But the bonanza would last until the next boom. By 2017, together with the third consecutive reelection of Sandinista leader Daniel Ortega and in the run-up to the November municipal elections that year, the U.S. Congress was already preparing the Nica Act, the first in a series of sanctions that would follow.
Finally approved in 2018, the law officially named the Nicaraguan Investment Conditionality Act sought to block loans from international financial institutions to Managua, among other punitive measures, unless it took “effective measures to hold free, fair and transparent elections,” argued its promoters of the Cuban-born Floridian ultra-right, as deceptively as it is done against Venezuela or against Nicaragua itself, again, right now.
Daniel Ortega’s response was consistent with the circumstances. It was, he denounced, “the continuity of historical policies of US imperial interference in Nicaragua”, which is what we see today.
History that is present
That, however, was not the only flank of aggression. In April 2018 itself, the unusual and massive demonstrations with which hundreds of Nicaraguans took to the streets after the triggering of a social security reform that had immediately been repealed, constituted the implementation in Nicaragua of a chapter of unconventional warfare that had already been tested in Eastern Europe and in some countries of the Middle East: “color revolutions” that are really very dark, and plunged Nicaragua into months of instability with its share of arrested, dead and wounded.
Money sent from the U.S. to foment opposition and subversion had been flowing through subway channels for some time, as in the late 1980s.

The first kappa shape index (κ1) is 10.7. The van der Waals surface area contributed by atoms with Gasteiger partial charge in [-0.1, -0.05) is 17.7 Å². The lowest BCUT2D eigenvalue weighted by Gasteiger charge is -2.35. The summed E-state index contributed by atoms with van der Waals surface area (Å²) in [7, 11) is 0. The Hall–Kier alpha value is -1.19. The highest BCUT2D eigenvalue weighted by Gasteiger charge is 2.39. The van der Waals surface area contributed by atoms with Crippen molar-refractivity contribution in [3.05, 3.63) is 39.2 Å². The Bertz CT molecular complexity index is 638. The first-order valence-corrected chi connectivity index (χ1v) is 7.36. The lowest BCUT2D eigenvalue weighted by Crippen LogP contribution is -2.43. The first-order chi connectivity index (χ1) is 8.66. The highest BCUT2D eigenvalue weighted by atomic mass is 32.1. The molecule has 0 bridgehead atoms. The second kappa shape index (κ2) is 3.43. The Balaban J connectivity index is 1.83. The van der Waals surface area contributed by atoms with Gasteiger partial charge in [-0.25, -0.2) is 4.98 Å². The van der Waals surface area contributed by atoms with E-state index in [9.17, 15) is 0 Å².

According to investigations cited by the site Misión Verdad, only to support a communication network that would sustain the media strategy against Sandinismo, some ten million dollars have been channeled through the US Agency for International Development (USAID) since 2009. Seven million of that total went to the so-called Violeta Barrios de Chamorro Foundation for Reconciliation and Democracy between 2014 and 2021.
The article calls the Foundation “a central vehicle for Washington’s massive financial, technical and logistical support to the Nicaraguan opposition, acting as what the CIA calls a “staging post”: a third-party organization that serves as an ostensibly independent channel for giving U.S. government funding to foreign political groups and media outlets.”
In total, it is estimated that since the Sandinista return to power, Washington has channeled tens of millions of dollars to the same cause.
However, the country is now accused of being a flawed democracy that disrespects human rights, a term that has been politicized and manipulated for decades. It is the same justification used to demonize and attack models of change in the face of the status quo of unbridled capitalism, which the right-wing powers would like to maintain globally.
Such background is essential to understand what is happening this Sunday around an electoral race for president and deputies which is questioned by the absence of right-wing candidates accused of corrupt management and of facilitating US interventionism; among them, two bear the last name of Chamorro.
In spite of the fact that some headlines are propagating that “there are no candidates” -a false assertion which could have penetrated part of the electorate since some of the polls, which were already wrong in Nicaragua in 1990, announce high abstention- five opposition candidates are competing against the FSLN and Daniel Ortega. Some of them are nominated by long-standing and experienced groups such as the Constitutionalist Liberal Party and the Independent Liberal Party.
The registry, the tables and ballots have been ready for some time now, and some 200 international observers will act as observers to attest to the transparency.
Everything seems to be in order. But that is not what the United States would like.